Some of the first settlers of this family name were:

Metson Settlers in New Zealand in the 19th Century

  • Samuel Metson arrived in Auckland, New Zealand aboard the ship "Bombay" in 1863

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Contemporary Notables of the name Metson (post 1700)


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Contemporary Notables of the name Metson (post 1700)



  • Rachel Metson, American Democrat politician, Delegate to Democratic National Convention from California, 2000

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Motto


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Motto



The motto was originally a war cry or slogan. Mottoes first began to be shown with arms in the 14th and 15th centuries, but were not in general use until the 17th century. Thus the oldest coats of arms generally do not include a motto. Mottoes seldom form part of the grant of arms: Under most heraldic authorities, a motto is an optional component of the coat of arms, and can be added to or changed at will; many families have chosen not to display a motto.

Motto: Fac et Spera
Motto Translation: Do and hope.


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Metson Family Crest Products


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Metson Family Crest Products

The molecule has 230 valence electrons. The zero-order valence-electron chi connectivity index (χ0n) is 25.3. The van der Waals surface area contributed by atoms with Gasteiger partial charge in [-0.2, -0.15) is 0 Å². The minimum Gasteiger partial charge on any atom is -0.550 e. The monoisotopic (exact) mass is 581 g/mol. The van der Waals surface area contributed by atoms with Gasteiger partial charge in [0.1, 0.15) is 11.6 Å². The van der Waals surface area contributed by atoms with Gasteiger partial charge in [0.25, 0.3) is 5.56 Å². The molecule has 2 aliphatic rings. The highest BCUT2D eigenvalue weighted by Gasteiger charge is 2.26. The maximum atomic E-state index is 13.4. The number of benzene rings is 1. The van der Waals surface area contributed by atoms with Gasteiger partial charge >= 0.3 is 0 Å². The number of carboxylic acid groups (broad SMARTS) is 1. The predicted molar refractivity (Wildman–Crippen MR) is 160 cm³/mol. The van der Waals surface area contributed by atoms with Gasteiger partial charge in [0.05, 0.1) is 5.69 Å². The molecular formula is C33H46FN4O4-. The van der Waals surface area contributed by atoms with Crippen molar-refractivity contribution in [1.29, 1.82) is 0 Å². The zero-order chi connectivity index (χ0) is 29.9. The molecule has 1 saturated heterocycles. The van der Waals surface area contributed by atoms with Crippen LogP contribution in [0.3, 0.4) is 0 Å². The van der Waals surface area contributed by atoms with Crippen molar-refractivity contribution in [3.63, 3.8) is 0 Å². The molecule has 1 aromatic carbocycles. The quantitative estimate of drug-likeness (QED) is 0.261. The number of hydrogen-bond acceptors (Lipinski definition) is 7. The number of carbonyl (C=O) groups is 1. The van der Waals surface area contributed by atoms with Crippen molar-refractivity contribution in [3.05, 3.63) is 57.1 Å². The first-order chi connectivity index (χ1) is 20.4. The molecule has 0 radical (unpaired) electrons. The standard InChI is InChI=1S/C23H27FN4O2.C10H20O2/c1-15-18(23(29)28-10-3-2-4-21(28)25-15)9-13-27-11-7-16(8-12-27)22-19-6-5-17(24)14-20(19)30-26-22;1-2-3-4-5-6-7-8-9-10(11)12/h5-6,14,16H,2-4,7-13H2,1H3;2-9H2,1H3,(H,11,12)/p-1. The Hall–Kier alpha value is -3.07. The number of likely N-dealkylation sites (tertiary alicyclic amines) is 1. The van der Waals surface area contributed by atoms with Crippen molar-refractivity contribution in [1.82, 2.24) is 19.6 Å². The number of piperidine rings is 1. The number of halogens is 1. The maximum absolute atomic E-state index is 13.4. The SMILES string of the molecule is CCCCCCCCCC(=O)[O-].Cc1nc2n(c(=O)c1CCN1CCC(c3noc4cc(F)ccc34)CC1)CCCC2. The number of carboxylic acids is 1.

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See Also


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See Also




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Citations


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Citations



    Other References

    1. Robb H. Amanda and Andrew Chesler. Encyclopedia of American Family Names. New York: Haper Collins, 1995. Print. (ISBN 0-06-270075-8).
    2. Barrow, G.W.S Ed. The Charters of David I The Written Acts of David I King of Scots, 1124-53 and of His Son Henry, Earl of Northumerland, 1139-52. Woodbridge: The Boydell Press, 1999. Print.
    3. Skene, William Forbes Edition. Chronicles of the Picts, Chronicles of the Scots and Other Early Memorials of Scottish History. Edinburgh: H.M. General Register House, 1867. Print.
    4. Black, George F. The Surnames of Scotland Their Origin, Meaning and History. New York: New York Public Library, 1946. Print. (ISBN 0-87104-172-3).
    5. Colletta, John P. They Came In Ships. Salt Lake City: Ancestry, 1993. Print.
    6. Fulton, Alexander. Scotland and Her Tartans: The Romantic Heritage of the Scottish Clans and Families. Godalming: Bramley, 1991. Print. (ISBN 0-86283-880-0).
    7. Leeson, Francis L. Dictionary of British Peerages. Baltimore: Genealogical Publishing, 1986. Print. (ISBN 0-8063-1121-5).
    8. Bolton, Charles Knowles. Scotch Irish Pioneers In Ulster and America. Montana: Kessinger Publishing. Print.
    9. Crozier, William Armstrong Edition. Crozier's General Armory A Registry of American Families Entitled to Coat Armor. New York: Fox, Duffield, 1904. Print.
    10. Burke, John Bernard Ed. The Roll of Battle Abbey. Baltimore: Genealogical Publishing. Print.
    11. ...

    The Metson Family Crest was acquired from the Houseofnames.com archives. The Metson Family Crest was drawn according to heraldic standards based on published blazons. We generally include the oldest published family crest once associated with each surname.

    This page was last modified on 12 January 2016 at 14:15.